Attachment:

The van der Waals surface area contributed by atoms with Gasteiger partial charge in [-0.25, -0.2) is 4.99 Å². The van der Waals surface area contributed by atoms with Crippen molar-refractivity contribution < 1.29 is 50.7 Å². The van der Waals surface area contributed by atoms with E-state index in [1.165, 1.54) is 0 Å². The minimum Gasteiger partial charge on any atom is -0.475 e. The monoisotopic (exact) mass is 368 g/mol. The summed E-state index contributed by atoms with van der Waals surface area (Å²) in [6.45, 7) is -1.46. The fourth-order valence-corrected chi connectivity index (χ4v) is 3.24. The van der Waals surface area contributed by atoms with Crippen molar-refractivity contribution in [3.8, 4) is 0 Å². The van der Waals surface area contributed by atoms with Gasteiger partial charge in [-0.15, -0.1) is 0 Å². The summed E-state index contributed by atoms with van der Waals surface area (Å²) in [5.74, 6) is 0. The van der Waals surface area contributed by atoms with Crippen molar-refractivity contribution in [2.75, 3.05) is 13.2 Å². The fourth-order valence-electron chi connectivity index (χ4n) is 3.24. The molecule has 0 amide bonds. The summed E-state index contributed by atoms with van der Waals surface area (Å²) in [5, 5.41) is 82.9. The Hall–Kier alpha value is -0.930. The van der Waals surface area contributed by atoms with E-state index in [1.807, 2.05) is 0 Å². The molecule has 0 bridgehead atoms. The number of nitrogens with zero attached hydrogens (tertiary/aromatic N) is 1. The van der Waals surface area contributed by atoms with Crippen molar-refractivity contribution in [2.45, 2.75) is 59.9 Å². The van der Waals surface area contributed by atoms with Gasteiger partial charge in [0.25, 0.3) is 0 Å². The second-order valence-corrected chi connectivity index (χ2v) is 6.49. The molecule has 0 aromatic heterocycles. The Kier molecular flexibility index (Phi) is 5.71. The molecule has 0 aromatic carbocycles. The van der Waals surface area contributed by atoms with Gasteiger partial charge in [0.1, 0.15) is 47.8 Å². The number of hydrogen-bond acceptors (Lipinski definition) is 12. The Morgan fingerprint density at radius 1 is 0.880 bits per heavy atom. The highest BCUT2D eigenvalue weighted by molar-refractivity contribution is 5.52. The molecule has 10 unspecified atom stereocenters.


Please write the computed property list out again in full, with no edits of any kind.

The van der Waals surface area contributed by atoms with Gasteiger partial charge in [-0.25, -0.2) is 4.99 Å². The van der Waals surface area contributed by atoms with Crippen molar-refractivity contribution < 1.29 is 50.7 Å². The van der Waals surface area contributed by atoms with E-state index in [1.165, 1.54) is 0 Å². The minimum Gasteiger partial charge on any atom is -0.475 e. The monoisotopic (exact) mass is 368 g/mol. The summed E-state index contributed by atoms with van der Waals surface area (Å²) in [6.45, 7) is -1.46. The fourth-order valence-corrected chi connectivity index (χ4v) is 3.24. The van der Waals surface area contributed by atoms with Crippen molar-refractivity contribution in [3.8, 4) is 0 Å². The van der Waals surface area contributed by atoms with Gasteiger partial charge in [-0.15, -0.1) is 0 Å². The summed E-state index contributed by atoms with van der Waals surface area (Å²) in [5.74, 6) is 0. The van der Waals surface area contributed by atoms with Crippen molar-refractivity contribution in [2.75, 3.05) is 13.2 Å². The fourth-order valence-electron chi connectivity index (χ4n) is 3.24. The molecule has 0 amide bonds. The summed E-state index contributed by atoms with van der Waals surface area (Å²) in [5, 5.41) is 82.9. The Hall–Kier alpha value is -0.930. The van der Waals surface area contributed by atoms with E-state index in [1.807, 2.05) is 0 Å². The molecule has 0 bridgehead atoms. The number of nitrogens with zero attached hydrogens (tertiary/aromatic N) is 1. The van der Waals surface area contributed by atoms with Crippen molar-refractivity contribution in [2.45, 2.75) is 59.9 Å². The van der Waals surface area contributed by atoms with Gasteiger partial charge in [0.25, 0.3) is 0 Å². The second-order valence-corrected chi connectivity index (χ2v) is 6.49. The molecule has 0 aromatic heterocycles. The Kier molecular flexibility index (Phi) is 5.71. The molecule has 0 aromatic carbocycles. The van der Waals surface area contributed by atoms with Gasteiger partial charge in [0.1, 0.15) is 47.8 Å². The number of hydrogen-bond acceptors (Lipinski definition) is 12. The Morgan fingerprint density at radius 1 is 0.880 bits per heavy atom. The highest BCUT2D eigenvalue weighted by molar-refractivity contribution is 5.52. The molecule has 10 unspecified atom stereocenters.